The ESA Masterclass series brings leading figures in the Agency to the fore, from the cutting edge of space exploration. Join them as they share their journey, along with decades of experience, knowledge and lessons learnt during their eventful careers in space.
In the first of the Masterclass series, we head to Darmstadt, Germany, where epoch-making robotic space exploration missions have been flown under the watchful eye of one man, Paolo Ferri.
Introducing Paolo Ferri
With 36 years’ experience at the European Space Agency, Paolo Ferri was until September this year responsible for mission operations at ESA’s ESOC Operations Centre in Darmstadt, Germany.
In five episodes of ‘Leadership at Mission Control’, Paolo takes us through the major events in his career, covering cornerstone missions, first attempts, overcoming technical challenges, building diverse teams and solving the unexpected problems that arise with even the best-planned missions.
Paolo on thinking outside the box
Once a spacecraft is launched to space, that’s it. Thousands or millions of kilometres away, there can be no manual fixes, on-the-fly upgrades or last-minute changes. It’s now up to teams at Mission Control to use the tools and technologies at their disposal, as well as their own knowledge, teamwork and creativity to overcome the inevitable problems faced by any mission in space.
In ‘Thinking Outside the Box,” Paolo describes three missions that suffered unexpected and potentially fatal flaws: Smart-1, Cluster and Exosat, and how on-the-ground knowledge, innovation and ingenuity prevented their untimely demise, allowing the science to go on.
On communication and teamwork
Throughout the life of every mission, radio signals are transmitted between stations on ground and the spacecraft orbiting Earth, or voyaging across the Solar System. These signals contain instructions and commands sent up from Mission Control, and beam down data such as views of our planet collected by high-tech instruments on board.
However, this ‘conversation’ between space and Earth is only as good as the conversations taking place on Earth, where effective communication and teamwork are fundamental. Effectively passing on information, experience and challenges are the key to success during critical operations, as teams evolve over the life of decades-long missions, and between different mission teams themselves.
In his second masterclass, Paolo Ferri illustrates the importance of effective communication with the help of Exosat, a flipchart and a ‘blind’ spacecraft, Venus Express.
On leadership, coaching, learning
As space missions have become more complex, the teamwork needed on the ground has also become more sophisticated and challenging. Over almost four decades at the forefront of Europe’s voyages in space, Paolo Ferri went from Operations Engineer on the Eureca mission to Operations Manager of the four-spacecraft Cluster mission and then the Rosetta mission, followed by serving as Flight Director on Rosetta, Venus Express and Goce. His career has been capped off by eight years as Head of Mission Operations for the Agency, overseeing all of ESA’s robotic mission operations.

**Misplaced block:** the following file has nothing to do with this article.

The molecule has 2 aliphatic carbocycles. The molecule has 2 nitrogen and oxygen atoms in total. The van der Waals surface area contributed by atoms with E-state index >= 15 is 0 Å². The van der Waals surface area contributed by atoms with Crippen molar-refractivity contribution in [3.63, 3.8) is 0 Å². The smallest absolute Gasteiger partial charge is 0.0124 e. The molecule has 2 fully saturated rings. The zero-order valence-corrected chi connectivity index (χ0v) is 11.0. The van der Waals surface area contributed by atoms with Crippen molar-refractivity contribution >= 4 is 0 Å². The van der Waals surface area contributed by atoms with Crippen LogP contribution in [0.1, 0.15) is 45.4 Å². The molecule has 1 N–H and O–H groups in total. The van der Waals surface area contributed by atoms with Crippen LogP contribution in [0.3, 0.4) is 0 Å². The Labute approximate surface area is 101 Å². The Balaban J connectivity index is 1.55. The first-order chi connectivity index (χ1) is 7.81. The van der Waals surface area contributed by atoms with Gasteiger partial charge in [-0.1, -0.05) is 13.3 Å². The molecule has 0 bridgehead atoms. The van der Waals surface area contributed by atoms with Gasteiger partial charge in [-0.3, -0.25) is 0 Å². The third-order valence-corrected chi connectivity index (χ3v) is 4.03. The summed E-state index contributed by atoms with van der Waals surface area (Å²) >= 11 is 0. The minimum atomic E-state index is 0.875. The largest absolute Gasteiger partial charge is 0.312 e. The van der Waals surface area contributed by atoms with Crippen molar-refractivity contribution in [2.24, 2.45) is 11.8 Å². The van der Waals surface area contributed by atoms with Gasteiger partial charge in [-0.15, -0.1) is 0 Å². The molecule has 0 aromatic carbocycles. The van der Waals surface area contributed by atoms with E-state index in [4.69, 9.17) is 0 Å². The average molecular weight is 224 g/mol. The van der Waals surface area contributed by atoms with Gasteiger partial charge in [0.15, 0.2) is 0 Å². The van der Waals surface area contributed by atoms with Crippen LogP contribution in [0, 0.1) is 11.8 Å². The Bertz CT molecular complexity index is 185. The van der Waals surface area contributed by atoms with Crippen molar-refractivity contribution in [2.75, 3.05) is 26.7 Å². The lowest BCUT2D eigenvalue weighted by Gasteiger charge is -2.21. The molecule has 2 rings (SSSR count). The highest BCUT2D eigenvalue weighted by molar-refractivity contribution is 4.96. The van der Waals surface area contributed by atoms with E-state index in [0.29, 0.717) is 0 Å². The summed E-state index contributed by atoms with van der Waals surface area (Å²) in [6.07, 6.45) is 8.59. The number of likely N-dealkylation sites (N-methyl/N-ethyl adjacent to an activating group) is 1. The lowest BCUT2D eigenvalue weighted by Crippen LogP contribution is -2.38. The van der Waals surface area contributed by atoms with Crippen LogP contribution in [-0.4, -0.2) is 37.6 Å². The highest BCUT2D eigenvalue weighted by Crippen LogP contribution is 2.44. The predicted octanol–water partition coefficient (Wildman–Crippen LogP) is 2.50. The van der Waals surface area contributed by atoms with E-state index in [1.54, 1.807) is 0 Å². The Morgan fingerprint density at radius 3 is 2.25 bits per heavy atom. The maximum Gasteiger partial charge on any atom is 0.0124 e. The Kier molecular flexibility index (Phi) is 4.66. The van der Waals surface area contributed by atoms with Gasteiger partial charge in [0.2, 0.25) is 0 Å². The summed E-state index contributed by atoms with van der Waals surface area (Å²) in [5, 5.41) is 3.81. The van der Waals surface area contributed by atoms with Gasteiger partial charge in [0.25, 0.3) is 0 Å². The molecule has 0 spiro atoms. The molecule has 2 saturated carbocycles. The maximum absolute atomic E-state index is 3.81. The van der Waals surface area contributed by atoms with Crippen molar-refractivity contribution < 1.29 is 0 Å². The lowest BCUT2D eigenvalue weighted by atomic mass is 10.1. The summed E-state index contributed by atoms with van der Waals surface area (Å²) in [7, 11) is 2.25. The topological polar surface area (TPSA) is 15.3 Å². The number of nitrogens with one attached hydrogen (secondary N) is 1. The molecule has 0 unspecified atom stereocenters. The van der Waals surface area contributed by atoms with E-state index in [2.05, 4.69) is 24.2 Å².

In his third masterclass, Paolo shares what he has learnt going from an engineering expert with complete and specific knowledge of a single mission, to being responsible at a senior manager level for the success of dozens of missions operated by international teams each as diverse, unique and complex as the spacecraft they fly.
On working under pressure
Understanding the laws of the Universe is fundamental to flying missions in space. But one spacecraft under Paolo Ferri’s care seemed to be particularly susceptible to Murphy’s law – ‘Anything that can go wrong, will go wrong.’
In 1992, ESA’s first-ever reusable satellite, Eureca, was delivered into orbit (and later retrieved) by a NASA Space Shuttle. It spent just under a year in orbit, and presented a plethora of problems from Day 1. While it was ultimately successful, Eureca required constant care from engineering teams on ground as well as hands-on help from astronauts in orbit.
As Deputy Operations Manager for the mission, Paolo Ferri explains in his fourth masterclass how this intense period acted as a ‘school’ for him, as he and his team were put under immense pressure by this orbiting ‘box of surprises’ constantly on the edge of catastrophe and mission failure.
On the culture at Mission Control
Step inside the Main Control Room at ESOC, ESA’s European Space Operations Centre in Darmstadt, Germany, and one thing becomes immediately clear: teams that operate space missions are highly hierarchical, and the Flight Director is indisputably in charge.
How does this work, and why is this the case? In the last of his Masterclass series, Paolo Ferri delves into the culture of operations, from written rules and procedures to equally important unwritten principles that guide the day-to-day working lives of those flying Europe’s spacecraft.
Paolo explains that on rare occasions, an internal battle takes place when protocols, procedures and flight rules don’t seem up to the task, and someone must assume the huge responsibility of deciding whether or not they need to be violated to keep a mission functioning.